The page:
Tintagel Castle
Dark Age Settlement and Ruined Castle
South West of Boscastle, Cornwall  OS Map Ref SX049891
OS Maps - Landranger 200 (Newquay & Bodmin), Explorer 111 (Bude, Boscastle & Tintagel)

The legend according to 12th century writer Geoffrey of Monmouth is that Tintagel Castle was the birthplace of King Arthur, although there is of course no evidence to either prove or disprove this notion or even if an historical Arthur ever lived.

Although it was long thought that there was some kind of monastic settlement on Tintagel in the 5th or 6th century it is now thought more likely that the site began as a Romano-British settlement that continued in use into the post Roman period of what is known as the Dark Ages. During this period Tintagel's location on the north coast of Cornwall and its shallow beach to the north of the isthmus that links the island to the mainland made it ideal for the importation and distribution of high status wares from the Mediterranean.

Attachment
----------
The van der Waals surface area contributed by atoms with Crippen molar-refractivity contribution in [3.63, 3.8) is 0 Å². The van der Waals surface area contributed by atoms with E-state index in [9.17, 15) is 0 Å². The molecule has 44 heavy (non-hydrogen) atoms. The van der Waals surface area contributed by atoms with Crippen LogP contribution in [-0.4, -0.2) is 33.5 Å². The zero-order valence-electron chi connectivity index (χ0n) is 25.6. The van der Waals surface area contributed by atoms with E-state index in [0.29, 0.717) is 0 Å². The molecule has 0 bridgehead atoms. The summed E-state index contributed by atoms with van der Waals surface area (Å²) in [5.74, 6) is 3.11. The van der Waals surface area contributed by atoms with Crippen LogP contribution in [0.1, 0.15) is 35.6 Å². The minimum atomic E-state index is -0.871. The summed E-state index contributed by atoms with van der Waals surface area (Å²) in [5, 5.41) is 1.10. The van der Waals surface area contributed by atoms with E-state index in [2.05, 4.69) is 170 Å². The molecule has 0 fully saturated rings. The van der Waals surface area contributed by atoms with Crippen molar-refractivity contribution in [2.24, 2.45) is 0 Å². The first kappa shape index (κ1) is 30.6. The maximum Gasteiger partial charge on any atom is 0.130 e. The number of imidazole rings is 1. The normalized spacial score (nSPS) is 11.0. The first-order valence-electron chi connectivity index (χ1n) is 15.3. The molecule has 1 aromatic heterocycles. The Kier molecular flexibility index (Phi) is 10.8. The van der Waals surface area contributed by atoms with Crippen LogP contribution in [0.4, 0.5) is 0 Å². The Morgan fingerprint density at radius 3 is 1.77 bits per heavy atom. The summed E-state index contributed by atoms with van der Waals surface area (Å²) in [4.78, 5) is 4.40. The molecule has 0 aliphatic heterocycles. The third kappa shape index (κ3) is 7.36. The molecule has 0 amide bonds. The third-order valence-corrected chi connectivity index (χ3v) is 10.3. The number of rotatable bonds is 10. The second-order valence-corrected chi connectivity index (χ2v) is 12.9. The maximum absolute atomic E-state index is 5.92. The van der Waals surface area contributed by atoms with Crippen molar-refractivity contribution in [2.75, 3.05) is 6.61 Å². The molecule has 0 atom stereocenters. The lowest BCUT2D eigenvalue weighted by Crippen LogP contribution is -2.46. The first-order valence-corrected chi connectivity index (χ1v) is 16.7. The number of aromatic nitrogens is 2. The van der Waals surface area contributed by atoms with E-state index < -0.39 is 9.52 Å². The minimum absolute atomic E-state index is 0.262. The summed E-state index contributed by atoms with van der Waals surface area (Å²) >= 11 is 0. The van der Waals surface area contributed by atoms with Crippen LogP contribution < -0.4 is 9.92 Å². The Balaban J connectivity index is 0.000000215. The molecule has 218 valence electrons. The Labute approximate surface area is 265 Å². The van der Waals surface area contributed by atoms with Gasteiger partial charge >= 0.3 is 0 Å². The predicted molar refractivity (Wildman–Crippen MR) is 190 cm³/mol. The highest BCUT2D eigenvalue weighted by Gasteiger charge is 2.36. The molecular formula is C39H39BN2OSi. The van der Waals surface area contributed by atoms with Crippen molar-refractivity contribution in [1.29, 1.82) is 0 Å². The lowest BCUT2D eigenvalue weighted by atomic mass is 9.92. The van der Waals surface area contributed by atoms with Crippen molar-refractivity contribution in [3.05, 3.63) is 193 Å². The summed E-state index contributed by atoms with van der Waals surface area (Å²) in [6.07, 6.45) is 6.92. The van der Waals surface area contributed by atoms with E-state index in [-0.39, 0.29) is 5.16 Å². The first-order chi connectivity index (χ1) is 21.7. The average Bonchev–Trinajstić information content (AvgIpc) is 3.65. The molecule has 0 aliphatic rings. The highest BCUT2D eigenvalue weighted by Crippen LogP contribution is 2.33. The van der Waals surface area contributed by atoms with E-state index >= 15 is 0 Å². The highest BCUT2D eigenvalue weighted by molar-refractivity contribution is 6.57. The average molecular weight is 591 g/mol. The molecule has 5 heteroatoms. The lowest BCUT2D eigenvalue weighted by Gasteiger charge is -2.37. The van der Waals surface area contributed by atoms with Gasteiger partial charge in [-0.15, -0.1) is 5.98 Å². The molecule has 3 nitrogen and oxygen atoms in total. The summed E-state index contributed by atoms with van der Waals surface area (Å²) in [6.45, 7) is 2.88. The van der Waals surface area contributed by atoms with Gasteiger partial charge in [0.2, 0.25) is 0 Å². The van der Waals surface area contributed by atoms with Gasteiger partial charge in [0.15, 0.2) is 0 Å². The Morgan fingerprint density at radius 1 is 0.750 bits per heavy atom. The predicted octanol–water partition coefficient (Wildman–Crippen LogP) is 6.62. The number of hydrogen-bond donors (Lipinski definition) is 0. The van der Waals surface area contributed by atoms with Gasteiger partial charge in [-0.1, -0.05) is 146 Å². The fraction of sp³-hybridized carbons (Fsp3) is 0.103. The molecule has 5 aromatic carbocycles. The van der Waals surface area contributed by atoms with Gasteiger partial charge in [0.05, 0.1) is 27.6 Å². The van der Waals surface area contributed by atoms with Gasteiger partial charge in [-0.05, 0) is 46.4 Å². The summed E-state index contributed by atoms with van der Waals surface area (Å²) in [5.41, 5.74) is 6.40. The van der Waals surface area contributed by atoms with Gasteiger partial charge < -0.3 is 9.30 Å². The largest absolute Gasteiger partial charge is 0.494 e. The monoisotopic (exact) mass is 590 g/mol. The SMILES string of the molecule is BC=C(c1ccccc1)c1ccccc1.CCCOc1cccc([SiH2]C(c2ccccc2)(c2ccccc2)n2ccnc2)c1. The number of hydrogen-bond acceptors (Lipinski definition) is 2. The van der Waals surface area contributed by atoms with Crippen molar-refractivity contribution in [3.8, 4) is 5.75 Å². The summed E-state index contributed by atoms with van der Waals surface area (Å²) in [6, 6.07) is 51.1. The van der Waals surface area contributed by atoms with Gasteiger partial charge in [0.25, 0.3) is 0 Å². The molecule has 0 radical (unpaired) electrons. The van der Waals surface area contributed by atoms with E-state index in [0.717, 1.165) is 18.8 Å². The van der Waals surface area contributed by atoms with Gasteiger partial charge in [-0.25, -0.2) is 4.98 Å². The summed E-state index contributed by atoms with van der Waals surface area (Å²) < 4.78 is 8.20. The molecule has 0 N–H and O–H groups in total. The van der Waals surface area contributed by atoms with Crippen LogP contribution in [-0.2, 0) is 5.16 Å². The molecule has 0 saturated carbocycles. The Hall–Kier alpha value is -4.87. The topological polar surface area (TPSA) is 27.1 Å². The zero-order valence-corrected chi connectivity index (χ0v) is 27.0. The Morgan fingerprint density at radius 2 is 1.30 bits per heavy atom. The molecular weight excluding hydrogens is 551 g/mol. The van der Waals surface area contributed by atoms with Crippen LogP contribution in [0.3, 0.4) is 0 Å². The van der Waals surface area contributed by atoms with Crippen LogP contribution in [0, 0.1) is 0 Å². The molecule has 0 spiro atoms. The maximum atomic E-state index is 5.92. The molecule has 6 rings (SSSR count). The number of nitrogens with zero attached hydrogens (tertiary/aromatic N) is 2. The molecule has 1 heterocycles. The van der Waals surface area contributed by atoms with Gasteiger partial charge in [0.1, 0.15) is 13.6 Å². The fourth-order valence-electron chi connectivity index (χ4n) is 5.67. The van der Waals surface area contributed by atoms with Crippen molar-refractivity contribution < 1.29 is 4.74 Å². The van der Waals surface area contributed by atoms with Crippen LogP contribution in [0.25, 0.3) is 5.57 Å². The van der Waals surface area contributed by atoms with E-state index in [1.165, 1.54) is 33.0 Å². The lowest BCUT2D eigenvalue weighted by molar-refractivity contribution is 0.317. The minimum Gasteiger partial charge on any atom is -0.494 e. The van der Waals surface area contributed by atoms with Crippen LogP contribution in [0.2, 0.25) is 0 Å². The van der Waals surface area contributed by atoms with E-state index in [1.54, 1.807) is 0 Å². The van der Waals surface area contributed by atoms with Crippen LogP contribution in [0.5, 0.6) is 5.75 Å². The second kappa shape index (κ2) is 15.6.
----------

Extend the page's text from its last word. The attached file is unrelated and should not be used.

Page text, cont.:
Although traces of these dark age remains still exist as low dry-stone walls dotted around the island, particularly to the north and east it is the later castle at the south-eastern corner of the island (shown on this page) that people most readily associate with Tintagel. It was constructed between 1227 and 1233 by Richard, Earl of Cornwall although he seems to have built it more as a status symbol rather than a genuine fortified site and archaeological evidence suggests that it saw little occupation.

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